Pain across the bottom of the foot at any point between the heel and the ball of the foot is often referred to as "arch pain." Although this description is non-specific, most arch pain is due to strain or inflammation of the plantar fascia (a long ligament on the bottom of the foot). This condition is known as plantar fasciitis and is sometimes associated with a heel spur. In most cases, arch pain develops from overuse, unsupportive shoes, weight gain, or acute injury. If arch pain persists beyond a few days, see a foot and ankle surgeon for treatment to prevent this condition from becoming worse.
Spending a lot of time on your feet. Especially when you are not used to doing so. For example you may have started a new job such as waiting tables where you are on your feet all day and wake up the next day with sore feet. This is a sign of damage and over time could lead to plantar fasciitis. Being Over-Weight. Never an easy topic to discuss but in simple terms, the heavier you are, the greater the burden on your feet. There are times when you're walking when your entire body weight is borne on one leg and therefore one foot, placing great strain on the plantar fascia. Wearing shoes with poor arch support or cushioning. A tight Achilles tendon. This is the big tendon at the bottom of your calf muscles above your heel. If this is excessively tight this can affect your ability to flex your ankle and make you more likely to damage your plantar fascia. Suddenly changing your exercise routine. Using running as an example if you suddenly run many more miles than your are used to or change to a new running surface e.g. grass to tarmac, these factors can put excessive strain on the plantar fascia and lead to plantar fasciitis. All of these risk factors ultimately lead to a specific change in foot structure. The term given is over-pronation and this basically describes rolling in of the foot and lowering of the arches. It is this change that excessively elongates the plantar fascia which can lead to plantar fasciitis.
Many people have no symptoms, and the condition is discovered only by chance when an X-ray of the foot is obtained for some other problem. When symptoms occur, there is usually foot pain that begins at the outside rear of the foot. The pain tends to spread upward to the outer ankle and to the outside portion of the lower leg. Symptoms usually start during a child's teenage years and are aggravated by playing sports or walking on uneven ground. In some cases, the condition is discovered when a child is evaluated for unusually frequent ankle sprains.
The doctor will take a brief history to determine how the injury occurred. If necessary, a thorough physical exam may be conducted to evaluate for any other injuries. Taking your workout shoes to the exam may also provide valuable information to the medical practitioner. Both feet will be physically and visually examined by the medical practitioner. The foot and arch will be touched and manipulated possibly with a lot of pressure and inspected to identify obvious deformities, tender spots, or any differences in the bones of the foot and arch.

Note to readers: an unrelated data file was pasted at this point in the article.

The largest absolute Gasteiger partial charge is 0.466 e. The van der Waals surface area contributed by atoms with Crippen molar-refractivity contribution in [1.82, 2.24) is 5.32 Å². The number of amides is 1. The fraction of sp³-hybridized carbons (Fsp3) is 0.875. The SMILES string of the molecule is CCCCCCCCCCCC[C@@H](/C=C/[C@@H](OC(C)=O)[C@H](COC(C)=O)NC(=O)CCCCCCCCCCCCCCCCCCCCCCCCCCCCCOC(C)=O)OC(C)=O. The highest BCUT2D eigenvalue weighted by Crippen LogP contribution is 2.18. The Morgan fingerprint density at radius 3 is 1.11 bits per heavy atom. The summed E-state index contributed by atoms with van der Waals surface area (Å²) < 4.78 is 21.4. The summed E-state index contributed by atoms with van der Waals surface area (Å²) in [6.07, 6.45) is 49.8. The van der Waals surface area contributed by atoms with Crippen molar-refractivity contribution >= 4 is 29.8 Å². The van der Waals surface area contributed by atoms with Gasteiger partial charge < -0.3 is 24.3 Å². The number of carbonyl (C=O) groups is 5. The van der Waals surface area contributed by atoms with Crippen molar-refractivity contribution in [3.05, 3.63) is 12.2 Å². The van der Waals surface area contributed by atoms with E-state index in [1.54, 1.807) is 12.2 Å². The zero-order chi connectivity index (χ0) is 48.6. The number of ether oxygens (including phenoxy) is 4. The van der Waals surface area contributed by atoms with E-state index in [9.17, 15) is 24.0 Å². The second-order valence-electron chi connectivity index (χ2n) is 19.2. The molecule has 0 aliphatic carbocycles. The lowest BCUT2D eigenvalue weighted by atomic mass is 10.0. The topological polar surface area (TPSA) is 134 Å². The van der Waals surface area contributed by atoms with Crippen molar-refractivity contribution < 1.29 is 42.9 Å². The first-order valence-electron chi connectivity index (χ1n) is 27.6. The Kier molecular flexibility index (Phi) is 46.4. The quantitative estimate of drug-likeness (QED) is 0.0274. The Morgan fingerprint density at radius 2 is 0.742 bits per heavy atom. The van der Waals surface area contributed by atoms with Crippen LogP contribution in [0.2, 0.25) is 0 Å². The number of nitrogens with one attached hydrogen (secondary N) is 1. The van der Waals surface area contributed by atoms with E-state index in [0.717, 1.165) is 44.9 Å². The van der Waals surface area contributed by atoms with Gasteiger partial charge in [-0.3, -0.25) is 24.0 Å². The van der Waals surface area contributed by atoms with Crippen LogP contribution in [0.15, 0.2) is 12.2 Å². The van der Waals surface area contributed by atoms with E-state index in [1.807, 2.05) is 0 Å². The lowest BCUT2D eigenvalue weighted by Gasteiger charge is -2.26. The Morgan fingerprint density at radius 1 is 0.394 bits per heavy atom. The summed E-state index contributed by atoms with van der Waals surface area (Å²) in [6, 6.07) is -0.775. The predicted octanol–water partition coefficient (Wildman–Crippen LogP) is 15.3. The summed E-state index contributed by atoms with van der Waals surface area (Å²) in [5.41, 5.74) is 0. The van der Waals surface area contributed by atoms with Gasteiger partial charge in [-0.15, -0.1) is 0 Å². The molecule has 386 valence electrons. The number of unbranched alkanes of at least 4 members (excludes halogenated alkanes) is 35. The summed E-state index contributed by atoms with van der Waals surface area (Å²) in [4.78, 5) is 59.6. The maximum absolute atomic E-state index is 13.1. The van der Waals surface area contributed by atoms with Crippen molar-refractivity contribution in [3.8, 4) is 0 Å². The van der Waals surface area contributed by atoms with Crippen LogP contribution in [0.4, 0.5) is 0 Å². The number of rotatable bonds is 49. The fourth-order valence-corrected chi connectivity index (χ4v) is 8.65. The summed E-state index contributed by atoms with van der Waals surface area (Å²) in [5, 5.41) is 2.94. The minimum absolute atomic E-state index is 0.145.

Non Surgical Treatment
Treatment for a high arch foot or Charcot Marie Tooth disorder depends on the extent of deformity and the amount of disability experienced by the patient. Depending upon the symptoms, treatment may include. Changing the shoes. Special orthotic supports (devices that support, adjust, or accommodate the foot deformity). Cushioning pads. Foot and ankle braces or surgery.
If pain or foot damage is severe, your doctor may recommend surgery. Procedures may include the following. Fusing foot or ankle bones together (arthrodesis). Removing bones or bony growths also called spurs (excision). Cutting or changing the shape of the bone (osteotomy). Cleaning the tendons' protective coverings (synovectomy). Adding tendon from other parts of your body to tendons in your foot to help balance the "pull" of the tendons and form an arch (tendon transfer). Grafting bone to your foot to make the arch rise more naturally (lateral column lengthening).
People with flexible feet who develop fallen arches may benefit from foot strengthening exercises, notes the Nicholas Institute of Sports Medicine and Athletic Trauma. Standing on a towel in bare feet and grasping the material with the toes is an easy foot-strengthening exercise that can be done at home. Standing on one leg while arching and releasing the foot may also prove useful. Doctors may prescribe gentle stretching exercises for the foot and ankle tendons.